It’s also important to acknowledge that, even when wins mattered (or at least when they mattered more), a starting pitcher’s record was sometimes only as good as the offense on his respective team.
Look at 1976 Tom Seaver.
The Mets were okay at the plate that year, but nothing to write home about. Because the Mets were okay offensively that year, they were also okay at scoring runs, which gave Tom Seaver (former Atlanta Brave first-round pick) a record of 14-11. But Tom had a 2.54 ERA that year, which sounds and looks more bad ass than a 14-11 record. So, what do I say to that? Sometime’s life’s not fair and if sports were fair, they wouldn’t be sports.
So, as we can see in 1976 – wins, even in 1976, were not everything. They’ve never been everything. But they mattered a lot more. Why? Because Tom pitched 271 innings that year and completed 13 of his 35 games started. He had much more ownership in those games and because he had more ownership, the records meant more, and Tom was pissed each time he cashed in a stellar performance only to see his team suck. Getting pissed in sports is a beautiful thing.
This ancient ideology of wins and losses also put more ownership on the bullpen. The last thing you wanted to do, if you were Rollie Fingers or Lee Smith, was to blow the game, the game in which the starting pitcher believed was his to win or lose. It was beautiful.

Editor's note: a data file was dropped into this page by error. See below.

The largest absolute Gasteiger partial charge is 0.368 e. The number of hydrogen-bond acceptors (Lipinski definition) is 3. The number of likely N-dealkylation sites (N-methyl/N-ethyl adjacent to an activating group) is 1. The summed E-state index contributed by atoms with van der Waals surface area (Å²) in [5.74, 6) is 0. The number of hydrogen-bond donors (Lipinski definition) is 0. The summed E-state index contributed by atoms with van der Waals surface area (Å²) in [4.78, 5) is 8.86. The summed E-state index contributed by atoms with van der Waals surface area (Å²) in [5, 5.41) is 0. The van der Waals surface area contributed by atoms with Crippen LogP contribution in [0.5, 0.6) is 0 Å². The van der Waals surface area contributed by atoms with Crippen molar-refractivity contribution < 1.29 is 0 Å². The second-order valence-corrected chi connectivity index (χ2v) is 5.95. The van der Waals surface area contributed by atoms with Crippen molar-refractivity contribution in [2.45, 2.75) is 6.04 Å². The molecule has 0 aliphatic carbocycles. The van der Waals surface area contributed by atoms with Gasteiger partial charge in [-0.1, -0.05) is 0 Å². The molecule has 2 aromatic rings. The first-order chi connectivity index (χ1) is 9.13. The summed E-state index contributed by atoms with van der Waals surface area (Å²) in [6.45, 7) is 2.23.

So, why does any of this matter? Why should I care about innings pitched and wins and losses? Shouldn’t I just care if my favorite baseball team wins or loses the game? Perhaps. But, I care about wins and losses and innings pitched because I like to watch a competitor on live TV, and because I hate commercials.
It’s like my friend Jim Kaat acknowledges on Episode 78 of Knockahoma Nation – Sure, you could probably be effective with 27 pitching changes, but that’s not entertaining. One guy, with the weight on his shoulders, who’s been charged with finishing what he started, is entertaining. And guess what? Baseball players are entertainers and I want to be entertained. Too many Tommy John surgeries? That’s not my problem. Learn how to pitch.
So, what’s the fix? I think it starts with youth baseball. Two things – kids are playing year-round and they’re throwing too hard too early and too much (which has led to a historic rise in arm injuries). What we are seeing now at the minor league level (in general) are a bunch of guys who know how to use their arms but not their brains. Listen, I know we have 100 years of data showing us that pitchers are less effective the third time thru an order, but we’ve over-corrected and it’s annoying. Instead of teaching these kids how to use their brains and how to adjust, we’ve taken the easy way out. We now take them out after the 5th or 6th inning, instead of pushing them to out-think the opposition, and I’m left with way too many damn commercial breaks and by September I’m watching football.
The answer to this is way above my pay grade. I’m merely a replacement-level podcaster. But, in my perfect world kids would only play baseball in the summer months, and pitchers would only get taken out of the game if they were getting their ass handed to them. Let’s go back to the days when wins mattered more because those were the days when you watched one guy, with the weight on his shoulders, on live TV, try to finish what he started.
Commercials suck and Dave Roberts is an idiot.*
Editor’s Note: *Dave Roberts is reportedly an idiot because he pulled Rich Hill from a no hitter.